Color Correctness: Setting Expectations of Color

Color Correctness Setting Expectations of Color

When marketing your business, brand consistency is a key consideration. A consistent look and feel make it easier for people to recall your company… and standing out from the competition is everyone’s goal! Achieving brand consistency seems simple enough — use the same logo, color values and design style on every marketing piece. But when it comes to printing, particularly color correctness, there are some things you need to know to ensure you get the final product you’re expecting.

CMYK vs. Spot Colors

With printing, there are two primary kinds of color specifications: CMYK and spot colors. If you have a background in printing or design, you should be very familiar with the two and know the differences. But if you don’t, here’s a summary…

CMYK stands for Cyan, Magenta, Yellow and Black. These are the four colors used when printing anything “full color,” which is why CMYK is also known as 4-color process. Mixing various values of each produces the desired color. An important thing to note about CMYK is that final colors can vary slightly from printer to printer and from one paper stock to the other.

Spot colors are produced by choosing a Pantone (PMS) color. PMS stands for Pantone Matching System — a standardized color system designed to produce consistent color. Instead of combining cyan, magenta, yellow and black as 4-color process does to achieve the desired color, spot colors are pre-mixed with existing and published color formulas. As a result, when printing spot colors, your selected color is almost certain to look the same regardless of which printer you use.

There is an enormous range of colors available, and PMS swatch books guide printers in color correctness. The values listed for each swatch include numbers and letters, with the letters standing for the recommended stock on which the color should be used. For example, “C” stands for coated paper, and “U” stands for uncoated paper. The swatches also list the recommended CMYK, RGB and HTML values so that the spot color can be reproduced as closely as possible in print and on-screen applications. However, it is important to note that exact matches are NOT guaranteed. CMYK has a limited color range and cannot reproduce all colors exactly. For this reason, swatch books show side-by-side examples of spot color vs. 4-color process to show the level of color discrepancy.

In summary, it’s not enough to communicate your colors in generalities, such as “Royal Blue.” There is a range of colors that could be considered royal blue, which opens the door to color inconsistencies from job to job. It’s critical to be specific. Select a Pantone color and understand the variances between its CMYK and spot color values.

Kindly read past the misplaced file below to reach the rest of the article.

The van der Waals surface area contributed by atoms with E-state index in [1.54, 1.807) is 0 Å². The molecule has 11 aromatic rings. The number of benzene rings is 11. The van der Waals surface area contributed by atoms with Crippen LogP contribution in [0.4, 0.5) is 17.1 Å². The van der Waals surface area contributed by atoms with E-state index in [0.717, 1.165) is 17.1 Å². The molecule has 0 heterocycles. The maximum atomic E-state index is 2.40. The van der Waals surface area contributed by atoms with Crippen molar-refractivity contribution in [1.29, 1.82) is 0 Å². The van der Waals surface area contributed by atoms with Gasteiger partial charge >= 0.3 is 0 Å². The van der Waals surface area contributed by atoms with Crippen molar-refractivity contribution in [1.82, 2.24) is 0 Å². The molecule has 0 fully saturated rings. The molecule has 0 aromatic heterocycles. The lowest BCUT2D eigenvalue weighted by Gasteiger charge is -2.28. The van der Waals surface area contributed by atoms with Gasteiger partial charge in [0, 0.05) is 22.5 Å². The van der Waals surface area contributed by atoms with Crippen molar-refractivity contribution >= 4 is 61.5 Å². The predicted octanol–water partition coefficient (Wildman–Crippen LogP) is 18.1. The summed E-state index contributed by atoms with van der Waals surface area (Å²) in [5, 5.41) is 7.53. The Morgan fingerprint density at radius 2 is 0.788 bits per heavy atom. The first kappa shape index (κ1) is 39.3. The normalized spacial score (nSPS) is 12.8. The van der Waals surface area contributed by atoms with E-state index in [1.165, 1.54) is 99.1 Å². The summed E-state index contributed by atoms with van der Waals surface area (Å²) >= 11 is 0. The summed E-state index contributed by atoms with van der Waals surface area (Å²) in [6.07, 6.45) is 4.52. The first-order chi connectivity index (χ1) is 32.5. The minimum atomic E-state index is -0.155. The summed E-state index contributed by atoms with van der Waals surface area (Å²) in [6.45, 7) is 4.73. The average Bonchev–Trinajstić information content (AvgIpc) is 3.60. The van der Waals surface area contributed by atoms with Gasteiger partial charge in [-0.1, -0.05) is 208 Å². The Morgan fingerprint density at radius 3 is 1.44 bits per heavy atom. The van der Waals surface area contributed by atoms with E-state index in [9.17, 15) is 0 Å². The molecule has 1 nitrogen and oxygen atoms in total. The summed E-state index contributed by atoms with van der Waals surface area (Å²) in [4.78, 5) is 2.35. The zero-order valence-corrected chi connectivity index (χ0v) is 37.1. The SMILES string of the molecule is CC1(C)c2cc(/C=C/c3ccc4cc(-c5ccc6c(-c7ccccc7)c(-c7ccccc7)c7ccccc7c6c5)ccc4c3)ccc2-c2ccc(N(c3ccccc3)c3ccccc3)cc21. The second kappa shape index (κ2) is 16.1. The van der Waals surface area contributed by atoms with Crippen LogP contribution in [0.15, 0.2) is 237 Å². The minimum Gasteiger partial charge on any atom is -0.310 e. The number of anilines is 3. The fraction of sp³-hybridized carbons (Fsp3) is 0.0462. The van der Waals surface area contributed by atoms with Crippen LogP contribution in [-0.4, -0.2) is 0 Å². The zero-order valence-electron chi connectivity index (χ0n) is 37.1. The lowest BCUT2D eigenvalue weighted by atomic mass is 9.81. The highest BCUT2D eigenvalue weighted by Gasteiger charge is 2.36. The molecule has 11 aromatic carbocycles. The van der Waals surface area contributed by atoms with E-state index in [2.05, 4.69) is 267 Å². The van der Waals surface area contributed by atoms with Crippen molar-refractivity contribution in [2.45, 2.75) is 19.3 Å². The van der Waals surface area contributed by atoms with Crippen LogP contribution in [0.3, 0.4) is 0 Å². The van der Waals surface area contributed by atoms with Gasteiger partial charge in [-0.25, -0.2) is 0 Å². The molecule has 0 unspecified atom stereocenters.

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The Effect of Substrates & Printing Processes

In addition to color specifications, the final look of your printed piece is impacted by the substrate on which the printing takes place, as well as the printing process used. Marketing pieces are printed on a variety of substrates: paper with numerous textures, paperboard, corrugated cardboard, fabric, plastic, metal and more. Some are porous and will absorb ink in varying amounts, while others aren’t porous and won’t absorb any at all. In addition, process inks are transparent, so the color of the substrate can show through.

The printing process used also makes a difference, as the types of inks, curing methods and gloss levels will vary depending on what is being printed and how. Often, companies look to reduce print costs and opt for “gang run” discounts. A gang run economizes your job by putting it on press with jobs of like specs. It’s important to note that gang run printing guidelines utilize “pleasing color,” meaning the press operator has acceptable color variance tolerances, and your colors can slightly differ from one run to the next. If color accuracy is critical, it’s best to pay more to run your job alone in order to precisely match your Pantone color.

The Importance of Brand Standards

A brand standards document is a valuable tool to help your company achieve brand consistency. It’s a reference that lists the PMS and CMYK values of your brand’s colors that should always be used when printing on various substrates. In addition, the brand standards should include the logo variations and fonts used by your company. Get assistance from a marketing agency with knowledge of printing if you are unsure about how to achieve consistency across common substrates.

At Adventure, we have produced brand standards documents for many of our clients. If you need to update your brand standards document or create one from scratch… or if you just have general questions about color correctness, contact us and speak to one of our production or graphic design experts.

And for tips on how you can lower your print and mail costs without sacrificing quality, click here.


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